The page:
Wells Fargo's Foreclosure Process Draws New Fire
Wells Fargo has come under a fresh wave of public scrutiny over allegations that the largest mortgage servicer developed an in-house, how-to manual for producing bogus documents to justify foreclosures.
Bankruptcy attorney Linda Tirelli has unearthed a 150-page document that she says outlines "a step-by-step procedure" for Wells Fargo's lawyers to request retroactive documentation that another lender has signed over a loan to the bank. Such documentation, known as an endorsement, is needed to prove that Wells Fargo now owns the loan and has the right to foreclose on the borrower.
Wells denies wrongdoing. “Wells Fargo’s foreclosure processes—today and back in 2012—are appropriate, legal and customer focused," says spokeswoman Vickee Adams. The manual "provides guidelines for outside attorneys to be compliant with state and regulatory requirements.”
Tirelli and other consumer advocates who have reviewed the document say it shows Wells has been fabricating evidence of ownership. While borrowers have been challenging foreclosures on the basis of faulty documents for several years since the housing crash, the Wells Fargo manual provides a rare window onto a lender's procedures for foreclosure when papers are missing.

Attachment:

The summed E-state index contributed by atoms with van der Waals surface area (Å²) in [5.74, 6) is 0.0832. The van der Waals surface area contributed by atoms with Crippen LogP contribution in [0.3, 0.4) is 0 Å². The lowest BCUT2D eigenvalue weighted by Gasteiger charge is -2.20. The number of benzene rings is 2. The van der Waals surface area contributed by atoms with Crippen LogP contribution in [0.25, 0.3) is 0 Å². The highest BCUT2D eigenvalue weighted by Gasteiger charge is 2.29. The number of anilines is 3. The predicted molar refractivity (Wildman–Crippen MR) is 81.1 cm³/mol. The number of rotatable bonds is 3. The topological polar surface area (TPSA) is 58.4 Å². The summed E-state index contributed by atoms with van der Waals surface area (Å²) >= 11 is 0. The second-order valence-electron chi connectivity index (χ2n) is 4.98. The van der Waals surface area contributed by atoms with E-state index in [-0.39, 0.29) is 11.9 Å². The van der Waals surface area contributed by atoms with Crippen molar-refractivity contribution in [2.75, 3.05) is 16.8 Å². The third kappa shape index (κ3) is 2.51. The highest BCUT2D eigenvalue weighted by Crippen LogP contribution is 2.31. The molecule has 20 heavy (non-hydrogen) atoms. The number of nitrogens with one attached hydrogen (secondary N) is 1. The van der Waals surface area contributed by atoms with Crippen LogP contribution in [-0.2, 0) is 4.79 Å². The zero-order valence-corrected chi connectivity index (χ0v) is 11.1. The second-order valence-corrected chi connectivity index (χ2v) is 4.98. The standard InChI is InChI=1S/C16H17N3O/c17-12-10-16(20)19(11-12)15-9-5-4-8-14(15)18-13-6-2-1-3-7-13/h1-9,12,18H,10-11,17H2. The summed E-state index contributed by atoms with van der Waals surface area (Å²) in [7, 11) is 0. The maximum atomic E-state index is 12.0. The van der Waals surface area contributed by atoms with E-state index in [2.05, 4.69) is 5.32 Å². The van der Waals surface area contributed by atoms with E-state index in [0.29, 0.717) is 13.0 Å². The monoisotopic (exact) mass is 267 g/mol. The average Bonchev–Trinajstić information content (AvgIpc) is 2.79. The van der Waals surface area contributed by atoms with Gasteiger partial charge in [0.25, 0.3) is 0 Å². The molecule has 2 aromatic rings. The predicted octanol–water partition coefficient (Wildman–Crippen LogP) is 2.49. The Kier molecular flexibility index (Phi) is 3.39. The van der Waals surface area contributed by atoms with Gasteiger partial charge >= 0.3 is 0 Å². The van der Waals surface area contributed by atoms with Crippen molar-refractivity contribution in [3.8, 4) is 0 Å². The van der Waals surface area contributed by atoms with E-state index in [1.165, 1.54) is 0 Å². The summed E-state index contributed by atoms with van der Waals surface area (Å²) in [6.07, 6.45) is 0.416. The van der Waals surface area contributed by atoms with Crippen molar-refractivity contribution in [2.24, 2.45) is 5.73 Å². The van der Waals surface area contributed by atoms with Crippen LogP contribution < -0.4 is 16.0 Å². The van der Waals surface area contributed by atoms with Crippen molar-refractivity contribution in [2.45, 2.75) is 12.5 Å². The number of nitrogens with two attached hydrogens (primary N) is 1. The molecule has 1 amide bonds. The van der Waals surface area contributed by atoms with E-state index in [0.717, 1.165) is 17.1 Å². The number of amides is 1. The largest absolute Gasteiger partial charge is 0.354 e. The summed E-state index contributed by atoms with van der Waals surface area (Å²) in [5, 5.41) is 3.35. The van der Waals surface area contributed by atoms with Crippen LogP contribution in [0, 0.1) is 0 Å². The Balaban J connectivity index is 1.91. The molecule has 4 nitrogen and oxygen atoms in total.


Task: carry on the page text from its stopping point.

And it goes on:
"This is the first internal document that has a blueprint for how to commit the fraud," Tirelli says. "It's fraud because Wells Fargo is endorsing the note on behalf of another party."
Tirelli included a copy of the manual—which Wells says it believes to be genuine—as evidence in a lawsuit filed on behalf of a homeowner in bankruptcy in New York’s Southern District court in White Plains. The lender used the manual as recently as February 2012—nearly two years after the industry "robo-signing" scandal broke—according to Tirelli.
Banks use endorsements to verify that the right to a promissory note—which identifies the amount of the loan and terms of repayment—has been legally transferred to a new lender. The procedures outlined in the manual suggest that Wells is in the business of producing on-the-spot, "ta-da!" endorsements in order to facilitate foreclosures, according to Tirelli.